Connecting the dots of unnamed people in turnpike report

Former State Sen. Vincent J. Fumo. "Senator #6" was cited at least 65 times in the grand jury report.
Former State Sen. Vincent J. Fumo. "Senator #6" was cited at least 65 times in the grand jury report. (AP)
Posted: March 15, 2013

In its novel-like presentment alleging entrenched corruption at the Pennsylvania Turnpike Commission, a grand jury unveiled a big cast of supporting characters - some prominent, others not.

None of these players was named or charged. But from interviews and context clues in the report, some identities emerged.

Among those cited in the report - at least 65 times - was "Senator #6." That would be disgraced and imprisoned former State Sen. Vincent J. Fumo.

Fumo, serving time for his 2009 corruption conviction, is a spectre cited throughout the 85-page presentment as someone who had "tremendous influence" at the Turnpike Commission.

Another unnamed player? "Gubernatorial candidate #1" - former Gov. Ed Rendell, whose campaign coffers, the grand jury said, were swelled by the pay-to-play culture at the turnpike.

In a statement Wednesday, Rendell - whose 2003-11 tenure covered much of the time described in the report - said he was unaware of "any inappropriate activity" at the turnpike.

And there was the unnamed "Financial Advisor" whose firm received $838,000 in consulting fees between 2003 to 2009 - and who, the report said, pressured a vendor to cough up campaign cash for the Democrats.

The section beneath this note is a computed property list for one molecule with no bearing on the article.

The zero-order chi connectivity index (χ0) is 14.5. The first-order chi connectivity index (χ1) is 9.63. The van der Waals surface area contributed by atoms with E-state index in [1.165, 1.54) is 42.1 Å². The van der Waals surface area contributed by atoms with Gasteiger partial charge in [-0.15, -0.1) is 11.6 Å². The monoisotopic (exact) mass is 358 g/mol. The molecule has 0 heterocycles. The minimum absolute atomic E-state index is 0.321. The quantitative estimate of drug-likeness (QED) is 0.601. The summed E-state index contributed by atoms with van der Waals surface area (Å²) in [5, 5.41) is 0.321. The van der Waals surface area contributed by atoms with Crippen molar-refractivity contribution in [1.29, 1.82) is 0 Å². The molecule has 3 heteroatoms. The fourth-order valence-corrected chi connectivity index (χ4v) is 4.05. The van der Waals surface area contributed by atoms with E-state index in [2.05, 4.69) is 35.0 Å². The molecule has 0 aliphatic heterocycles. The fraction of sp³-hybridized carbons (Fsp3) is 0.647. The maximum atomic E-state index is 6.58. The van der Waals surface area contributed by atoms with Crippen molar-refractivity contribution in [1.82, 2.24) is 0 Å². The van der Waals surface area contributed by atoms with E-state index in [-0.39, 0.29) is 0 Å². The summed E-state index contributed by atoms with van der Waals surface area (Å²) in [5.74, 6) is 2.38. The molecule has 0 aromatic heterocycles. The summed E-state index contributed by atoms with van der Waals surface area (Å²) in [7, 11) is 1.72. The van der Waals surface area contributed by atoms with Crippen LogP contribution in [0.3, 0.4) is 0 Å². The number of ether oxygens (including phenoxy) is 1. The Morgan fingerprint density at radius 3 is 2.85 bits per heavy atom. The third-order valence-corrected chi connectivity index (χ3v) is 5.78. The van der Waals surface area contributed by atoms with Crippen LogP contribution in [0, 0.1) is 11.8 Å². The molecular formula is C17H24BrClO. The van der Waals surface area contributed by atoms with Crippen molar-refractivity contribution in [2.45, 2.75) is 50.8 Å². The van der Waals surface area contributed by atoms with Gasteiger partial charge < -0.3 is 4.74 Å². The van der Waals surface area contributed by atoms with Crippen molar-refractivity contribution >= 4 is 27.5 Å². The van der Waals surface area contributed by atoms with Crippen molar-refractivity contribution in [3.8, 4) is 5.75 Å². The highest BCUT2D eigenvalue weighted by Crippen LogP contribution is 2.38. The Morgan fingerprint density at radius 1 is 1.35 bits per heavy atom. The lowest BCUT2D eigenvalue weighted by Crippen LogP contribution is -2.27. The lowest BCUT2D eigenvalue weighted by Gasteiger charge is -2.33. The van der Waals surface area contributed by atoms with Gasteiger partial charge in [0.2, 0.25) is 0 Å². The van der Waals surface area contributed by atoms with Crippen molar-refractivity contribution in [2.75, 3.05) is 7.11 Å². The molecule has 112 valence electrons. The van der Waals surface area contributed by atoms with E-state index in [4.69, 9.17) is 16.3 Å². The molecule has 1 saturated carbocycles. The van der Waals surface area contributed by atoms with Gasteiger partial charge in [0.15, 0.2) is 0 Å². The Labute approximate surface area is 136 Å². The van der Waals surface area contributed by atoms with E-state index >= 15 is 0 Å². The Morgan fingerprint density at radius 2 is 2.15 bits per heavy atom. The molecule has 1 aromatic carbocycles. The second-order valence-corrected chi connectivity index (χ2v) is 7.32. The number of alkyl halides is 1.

Two people familiar with the investigation who spoke on condition of anonymity identified the "advisor" as Samuel G. Hopkins, a Philadelphia financial expert who has long been a generous donor to Fumo, Rendell, and others.

The grand jurors portrayed the "advisor" as pressuring an engineering firm for campaign money just as the firm was vying for a traffic-engineering contract.

In that 2009 pitch, the jury said, the "advisor" noted that Fumo had at long last lost his clout at the agency. Fumo, for decades the top Philadelphia Democrat in the legislature, had recently been convicted in federal court.

"But," the "advisor" was quoted as telling the would-be contractor, "there is a new regime in place at the turnpike that can do good things for you and companies like yours.

"We're holding a fund-raiser. . . . Do you think you guys can donate $12,000?"

The executive at the other end later told the grand jury that the call made the hair stand up on the back of her neck.

"I thought, 'How coincidental is this. The man is calling for contributions while we were waiting to hear that we're going to get this contract.' . . . It was just too close."

As it happened, executives with her firm made a contribution, albeit less than the "advisor" sought. The firm got the contract.

Hopkins, who served on the oversight board for Philadelphia city finances until this year, could not be reached for comment. His lawyer, Gregory Harvey, said he could not comment on the allegations.

Harvey dismissed as "outrageous" the report's suggestion that the "advisor" unfairly billed the turnpike for hotels and meals, such as a $1,012 dinner in New York City. Hopkins was merely one of several turnpike-connected people at the meal, the lawyer said.

Hopkins' clients have ranged from airports to state agencies. For years, he also has been a steady campaign donor, mainly backing Democrats. He was a key Fumo supporter, donating $50,000 to his campaigns.

In its report, the grand jury said "Senator #6" had unusual sway with the turnpike even though, as one witness pointed out, "he had no official position" there.

With contracts at stake, the report said, vendors were all too aware of the need to give campaign money, especially when "Senator #6" or his agents had their hands out.

One engineering executive testified he knew he could not beg off from a key fund-raiser for the senator. "That," he said, "was one I knew I absolutely had to attend."

Contact Craig R. McCoy at 215-854-4821 or

Inquirer staff writers Angela Couloumbis and Paul Nussbaum contributed to this article.

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